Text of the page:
I put the caviar down the garbage disposal and washed the plate. Back in the office, Sid had not only gotten the micro-dot in the reader, which looked like a slide viewer, but with much stronger magnification, but had also set up the camera stand and was taking pictures to make a copy of what was on the dot.

“It’s in code in the English alphabet,” Sid said. “It looks like a list of some sort.”

He took a couple more shots, then turned the viewer off. “I’d better get the dot to Henry. But, first, I think I’m going to get this film developed and take a look at it.”

“Okay. I’ve got racquetball league tonight, then Bible Study.”

“Alright.” Sid smiled. “I’ll probably see you at the gym.”

I turned to go. He caught my arm.

“I wouldn’t mind a little kiss, first, though.” His eyes glittered and I couldn’t resist.

The kissing wasn’t part of the normal I so desperately wanted, but it did feel good.

Fortunately, even though Marlene Ramsey and Karen Jones had been at my birthday party, both had left well before ten. Since Henry had made sure the news didn’t get out, both were blessedly unaware of why I’d missed my game the week before. I played Marlene and lost, as usual. Karen said good night as Marlene and I crashed in the lounge overlooking the challenge courts. I saw Sid playing the club pro Lorna Mornavian in the A-level court, spraying the walls with sweat as he did.

“I was surprised to see Sid at your birthday party,” Marlene said. “I didn’t know you guys knew each other that well.”

Sid and I didn’t really spend time together at the gym, which was probably why.

“We’re business partners.” I fidgeted with my racket.

“Uh, okay.” Marlene looked at me, puzzled.

I took a deep breath. “Okay. We’re slouching our way toward the couple thing.” I shrugged. “There’s a lot to work out.”

“You mean, like, Lorna?”

I looked at the challenge court. Sid and Lorna were standing in the doorway. Lorna looked a little surprised and Sid looked equally bemused, but not unhappy. Lorna patted his shoulder and headed over to the challenge board.

“No.” I frowned. “We’re in a good place that way.”

“But how are you going to handle…?” Marlene blurted out.

“Same way I’ll handle all his other former girlfriends, I guess.” I checked my watch. “Look, I’ve gotta shower and get out of here.”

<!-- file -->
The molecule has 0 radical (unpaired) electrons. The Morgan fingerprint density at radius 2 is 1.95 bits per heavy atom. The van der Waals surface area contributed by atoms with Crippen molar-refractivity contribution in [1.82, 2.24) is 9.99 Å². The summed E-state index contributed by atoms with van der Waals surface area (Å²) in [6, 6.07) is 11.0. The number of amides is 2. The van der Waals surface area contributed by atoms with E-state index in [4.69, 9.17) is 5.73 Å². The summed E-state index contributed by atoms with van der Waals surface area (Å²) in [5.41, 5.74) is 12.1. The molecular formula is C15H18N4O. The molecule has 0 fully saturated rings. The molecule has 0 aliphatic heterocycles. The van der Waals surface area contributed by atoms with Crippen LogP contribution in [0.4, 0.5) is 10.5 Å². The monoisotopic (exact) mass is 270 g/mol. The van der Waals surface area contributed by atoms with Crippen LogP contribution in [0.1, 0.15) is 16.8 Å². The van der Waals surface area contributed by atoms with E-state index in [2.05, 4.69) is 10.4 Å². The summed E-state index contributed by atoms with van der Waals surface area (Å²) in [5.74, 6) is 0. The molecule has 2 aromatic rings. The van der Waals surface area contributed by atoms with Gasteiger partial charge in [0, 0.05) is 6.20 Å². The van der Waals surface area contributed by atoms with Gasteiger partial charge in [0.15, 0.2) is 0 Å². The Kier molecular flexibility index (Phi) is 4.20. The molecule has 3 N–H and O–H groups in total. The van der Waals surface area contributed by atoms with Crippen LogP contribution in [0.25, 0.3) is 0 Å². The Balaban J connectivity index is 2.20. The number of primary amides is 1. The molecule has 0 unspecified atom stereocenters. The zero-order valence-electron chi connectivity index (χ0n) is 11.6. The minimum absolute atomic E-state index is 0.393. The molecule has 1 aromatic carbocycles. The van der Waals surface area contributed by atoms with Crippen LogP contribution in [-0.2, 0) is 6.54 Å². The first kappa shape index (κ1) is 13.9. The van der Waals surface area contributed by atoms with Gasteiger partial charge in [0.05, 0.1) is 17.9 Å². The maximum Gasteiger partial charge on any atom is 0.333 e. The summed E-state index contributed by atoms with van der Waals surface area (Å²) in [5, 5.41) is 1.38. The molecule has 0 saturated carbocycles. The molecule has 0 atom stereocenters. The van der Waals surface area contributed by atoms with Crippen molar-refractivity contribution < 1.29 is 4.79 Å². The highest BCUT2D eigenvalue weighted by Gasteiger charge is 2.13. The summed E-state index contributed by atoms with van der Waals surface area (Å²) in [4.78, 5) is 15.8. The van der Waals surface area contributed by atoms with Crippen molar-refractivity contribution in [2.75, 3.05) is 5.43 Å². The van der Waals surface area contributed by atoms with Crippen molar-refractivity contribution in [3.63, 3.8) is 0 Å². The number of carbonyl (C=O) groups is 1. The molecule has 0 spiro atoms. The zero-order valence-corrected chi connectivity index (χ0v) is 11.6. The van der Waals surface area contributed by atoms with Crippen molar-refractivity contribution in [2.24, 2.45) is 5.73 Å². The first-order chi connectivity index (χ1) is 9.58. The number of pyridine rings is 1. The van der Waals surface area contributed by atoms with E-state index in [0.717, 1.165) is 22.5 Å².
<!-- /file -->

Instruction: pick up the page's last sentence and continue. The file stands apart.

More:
I was still feeling a little shaky by the time I got to the Bible Study, and it got worse as everyone fussed over me. I left before the final prayer. Sid was in the library, playing something classical that I hadn’t heard before.

“Hi,” I said softly as he paused and frowned at the sheet music in front of him.

He looked up and smiled. “You’re home early.”

“Yeah. They were fussing.” I shrugged, then looked at him. “Marlene asked me something interesting tonight. And then I saw you and Lorna talking after your game.”

“Yeah.” He got that bemused look on his face again. “I told her no thanks. I even said I had given up on sleeping around.” He looked at me and grinned. “It felt good.”

“Oh. Good.” My stomach started doing flip flops, and I had no idea why.

“What did Marlene ask you?”

“How I was going to handle all your former girlfriends.”

“Ah.” Sid took a deep breath and turned around on the piano bench. “And…? Do you want me to cut off contact?”

I snorted. “I don’t think you could continue to function in this city if you did that. Besides, some of them are my friends, too. I think I’ll be okay. It’s just that Marlene’s the first person I’ve told that we’re heading in that direction. It feels weird.”

“It does.”

I smiled at him. “You know. You might want to talk to Angelique about this. She’s given up sleeping around, too.”

“Yeah. She mentioned that. I did offer to take her to lunch. You want to come with us?”

“No. Why don’t you two go ahead? I’ll either hear about it from her or I won’t.”

He looked at me funny. “You trust me?”

“Why wouldn’t I?”

“I haven’t made any promises.”

“You keep saying you want to. Maybe here’s your chance to find out if you can.”

He lifted one eyebrow. “That’s not a bad idea.”

Please talk to me. I'd love to hear from you.